— OPINION —
In today’s society, concerns about food safety often revolve around allergens and pathogens. However, safe food goes beyond these considerations for a growing number of people in the United Kingdom.
Preventing foodborne illness and managing allergens remains vital but it is equally important to widen the definition of food safety to include the provision of essential nutritional information.
The availability of comprehensive nutritional data in all food outlets is crucial for individuals managing conditions such as diabetes. Diabetics rely on precise carbohydrate information to calculate their insulin dosage accurately.
Type 1 diabetes is a serious, autoimmune condition where the blood glucose (sugar) level is too high because your body can’t make a hormone called insulin. It has nothing to do with a poor diet or an unhealthy lifestyle, but these circumstances accelerate the chances of getting type 2.
Estimates from Diabetes UK show that 5 million people in the UK have diabetes, although not all of these are diagnosed, and it is type 1 for around 400,000 people. Nearly 1.9 million Americans have type 1 diabetes, according to the American Diabetes Association.
Living with diabetes is difficult, it is relentless, 24/7/365 and involves constant weighing of food and carbohydrate/insulin dosage calculations. Diabetes doesn’t just affect you physically, it can affect you emotionally too. There are many factors to consider, and it can be stressful knowing what’s best, but you shouldn’t need to put your life on hold. All kinds of food are fine for people with type 1 diabetes to eat.
A diabetic, or the parent of a diabetic child, inspects food labels for the nutritional content of that food (especially carbohydrates), if it is not there, we don’t buy because, without it, you cannot calculate the insulin dosage required to counteract those carbohydrates. This data is found on all packaged food products but not on any loose or pre-packed products, nor can you find it on most menus in restaurants, cafes, street vendors, or ice-cream vans.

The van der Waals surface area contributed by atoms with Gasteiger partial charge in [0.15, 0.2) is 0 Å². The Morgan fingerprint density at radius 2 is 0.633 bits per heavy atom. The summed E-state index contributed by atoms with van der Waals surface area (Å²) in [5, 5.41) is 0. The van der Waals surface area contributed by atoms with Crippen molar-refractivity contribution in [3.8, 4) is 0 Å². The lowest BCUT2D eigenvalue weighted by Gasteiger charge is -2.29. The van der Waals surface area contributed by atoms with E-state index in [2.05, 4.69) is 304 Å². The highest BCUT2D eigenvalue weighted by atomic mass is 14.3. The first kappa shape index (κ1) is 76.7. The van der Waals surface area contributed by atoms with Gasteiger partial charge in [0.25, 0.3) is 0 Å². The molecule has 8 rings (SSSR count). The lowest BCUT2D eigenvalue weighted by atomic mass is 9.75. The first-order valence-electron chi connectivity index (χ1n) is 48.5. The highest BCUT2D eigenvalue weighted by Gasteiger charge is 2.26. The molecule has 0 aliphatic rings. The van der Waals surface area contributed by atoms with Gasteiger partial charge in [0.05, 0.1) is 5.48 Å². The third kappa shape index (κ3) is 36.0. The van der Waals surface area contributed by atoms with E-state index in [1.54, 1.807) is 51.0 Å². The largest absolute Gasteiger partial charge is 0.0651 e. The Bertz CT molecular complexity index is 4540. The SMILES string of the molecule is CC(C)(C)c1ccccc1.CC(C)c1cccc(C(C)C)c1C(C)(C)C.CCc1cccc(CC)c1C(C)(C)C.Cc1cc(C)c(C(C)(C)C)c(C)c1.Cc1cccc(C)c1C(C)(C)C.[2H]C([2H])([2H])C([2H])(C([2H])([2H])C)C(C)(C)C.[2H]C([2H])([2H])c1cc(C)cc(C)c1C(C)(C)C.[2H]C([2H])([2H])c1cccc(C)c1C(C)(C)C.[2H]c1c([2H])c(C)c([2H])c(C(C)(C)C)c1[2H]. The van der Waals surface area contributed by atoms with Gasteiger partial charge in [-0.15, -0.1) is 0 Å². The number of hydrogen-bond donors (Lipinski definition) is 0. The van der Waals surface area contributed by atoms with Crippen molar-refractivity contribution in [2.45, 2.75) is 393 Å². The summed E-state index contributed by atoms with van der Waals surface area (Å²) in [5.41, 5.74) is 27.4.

Carb counting is really important to keep blood sugar levels steady and avoid spikes. This means matching insulin to the amount of carbs you eat and drink. It takes time and effort, but once you get the hang of it, carb counting can lead to better blood sugar control. It also gives you more choice over when – and how much – you eat. You can enjoy special occasions and treats by making changes to insulin doses.
Need for full nutritional data
When considering food safety, we must broaden our perspective to include the specific needs of individuals with various health conditions.
Food and hospitality venues should provide full nutritional data because for individuals with diabetes, knowing the carbohydrate content of foods is crucial. Access to accurate information enables them to make appropriate food choices and calculate insulin.
By providing detailed carbohydrate information, food outlets can assist diabetics in calculating insulin doses accurately, promoting better blood sugar control and reducing the risk of complications.
If comprehensive nutritional data is available, food establishments can attract health-conscious consumers, promote a positive brand reputation, and differentiate themselves in a competitive market. Additionally, accommodating specific dietary needs can increase customer satisfaction and loyalty.
Diabetes UK has published a guide with a list of outlets that have included the carbohydrate, sugar, fat and salt content in each serving on menus.
Mandating the provision of nutritional data in food venues is a critical step towards promoting transparency and accountability within the industry. It encourages manufacturers and food establishments to prioritize consumers’ health by formulating and offering healthier options.
Educational initiatives can raise awareness about the importance of issues beyond pathogens and allergens, emphasizing the significance of nutritional data. Collaboration among government agencies, food industry stakeholders, healthcare professionals, and consumer advocacy groups is also vital in developing comprehensive strategies to enhance food safety for vulnerable populations.
About the author: Ron Cook is a retired senior technical manager in the food industry who campaigns for easier access to nutritional data to help diabetics manage their condition. His efforts have been featured in The Sun and Public Sector Catering magazine. He has an 11-year-old daughter with type 1 diabetes.
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